The cost to transport crude oil from the Caribbean on Aframax tankers fell, declining for the first time in more than a week amid light demand for voyages.
The cost to transport crude oil from the Caribbean on Aframax tankers fell, declining for the first time in more than a week amid light demand for voyages. 'The tanker market is relatively quiet,' Omar Nokta, an analyst at Dahlman Rose & Co in New York, said in a note. 'Activity is likely to be muted through the New Year, with reducing Opec production and depressed crack spreads globally hindering tanker demand. 'Aframaxes were hired for an average rate of Worldscale 335 on Tuesday, down 8.2 per cent from Monday, according to New York-based Poten & Partners. It's the first decline since Dec 17. Worldscale 335 is about US$82,000 a day after expenses, such as fuel and port fees. The slowing US economy has cut demand for gasoline, increasing stockpiles of crude oil and depressing the need for voyages. US oil inventories have climbed 11 per cent since Sept 19, according to a Dec 16 US Energy Department report. Inventories stood at 321.3 million barrels.
The crack spread, the difference between the cost of crude oil and the price of gasoline and heating oil, has fallen 75 per cent to US$5.071 a barrel from the 2008 record high close of US$20.514 on June 3.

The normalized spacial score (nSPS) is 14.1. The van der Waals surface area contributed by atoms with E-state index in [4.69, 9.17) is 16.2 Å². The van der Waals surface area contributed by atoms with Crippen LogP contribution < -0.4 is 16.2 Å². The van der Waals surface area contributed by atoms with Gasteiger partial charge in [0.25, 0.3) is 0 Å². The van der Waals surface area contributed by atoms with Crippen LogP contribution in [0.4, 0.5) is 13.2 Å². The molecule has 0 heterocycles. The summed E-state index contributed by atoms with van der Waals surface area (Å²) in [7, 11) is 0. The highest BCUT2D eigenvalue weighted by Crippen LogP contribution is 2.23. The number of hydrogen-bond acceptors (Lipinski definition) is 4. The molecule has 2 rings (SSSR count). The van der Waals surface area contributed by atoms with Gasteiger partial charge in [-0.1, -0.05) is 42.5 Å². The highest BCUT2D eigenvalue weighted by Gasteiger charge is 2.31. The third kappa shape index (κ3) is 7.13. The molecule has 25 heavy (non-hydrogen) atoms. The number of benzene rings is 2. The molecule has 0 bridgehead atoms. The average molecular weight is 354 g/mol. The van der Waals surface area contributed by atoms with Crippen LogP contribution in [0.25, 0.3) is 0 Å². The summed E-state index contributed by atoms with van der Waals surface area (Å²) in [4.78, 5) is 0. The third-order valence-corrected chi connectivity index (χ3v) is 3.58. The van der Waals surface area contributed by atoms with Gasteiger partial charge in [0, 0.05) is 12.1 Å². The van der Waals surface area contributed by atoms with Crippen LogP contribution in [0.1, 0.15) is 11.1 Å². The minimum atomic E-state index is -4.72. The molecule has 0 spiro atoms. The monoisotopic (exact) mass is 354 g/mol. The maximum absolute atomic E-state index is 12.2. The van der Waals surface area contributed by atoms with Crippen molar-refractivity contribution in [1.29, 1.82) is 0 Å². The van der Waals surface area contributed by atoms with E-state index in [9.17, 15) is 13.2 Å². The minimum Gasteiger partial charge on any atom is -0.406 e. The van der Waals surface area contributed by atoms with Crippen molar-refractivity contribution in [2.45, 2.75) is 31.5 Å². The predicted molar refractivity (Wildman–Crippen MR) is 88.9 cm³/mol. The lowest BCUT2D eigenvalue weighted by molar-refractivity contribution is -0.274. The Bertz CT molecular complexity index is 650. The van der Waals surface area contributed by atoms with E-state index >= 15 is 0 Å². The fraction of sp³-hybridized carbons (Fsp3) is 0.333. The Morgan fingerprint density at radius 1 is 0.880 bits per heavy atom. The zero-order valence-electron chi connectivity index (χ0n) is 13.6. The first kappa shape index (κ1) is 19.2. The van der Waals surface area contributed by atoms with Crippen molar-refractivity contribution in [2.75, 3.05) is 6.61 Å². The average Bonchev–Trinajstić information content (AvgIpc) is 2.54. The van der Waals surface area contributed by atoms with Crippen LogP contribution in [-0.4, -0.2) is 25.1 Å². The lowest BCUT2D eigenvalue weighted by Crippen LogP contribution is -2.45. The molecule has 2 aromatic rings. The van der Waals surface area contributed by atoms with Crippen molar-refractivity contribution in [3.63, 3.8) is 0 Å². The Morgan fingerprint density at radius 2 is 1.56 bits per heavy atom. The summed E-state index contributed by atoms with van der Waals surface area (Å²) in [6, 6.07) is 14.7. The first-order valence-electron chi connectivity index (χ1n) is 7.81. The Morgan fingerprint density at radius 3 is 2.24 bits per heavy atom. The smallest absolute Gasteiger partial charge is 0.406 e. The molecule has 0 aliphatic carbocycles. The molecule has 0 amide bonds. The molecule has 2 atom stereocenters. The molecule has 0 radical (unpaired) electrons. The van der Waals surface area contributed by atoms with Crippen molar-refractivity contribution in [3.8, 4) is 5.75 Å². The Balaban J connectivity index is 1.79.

Opec pledged on Dec 17 to reduce daily production by 2.46 million barrels from 11 of its members to 24.845 million barrels a day. The group may meet again before a scheduled March conference if prices keep falling, Venezuelan Energy Minister Rafael Ramirez said on Dec 23.
Worldscale points are a percentage of a nominal rate, or flat rate, for a specific route. Flat rates, quoted in US dollars a tonne, are revised annually by the Worldscale Association in London to reflect changing costs.
The Caribbean is the world's third-largest Aframax-tanker market after the Mediterranean and Southeast Asia. An Aframax is the most common tanker used to move oil in the region. It can carry 600,000 barrels of oil.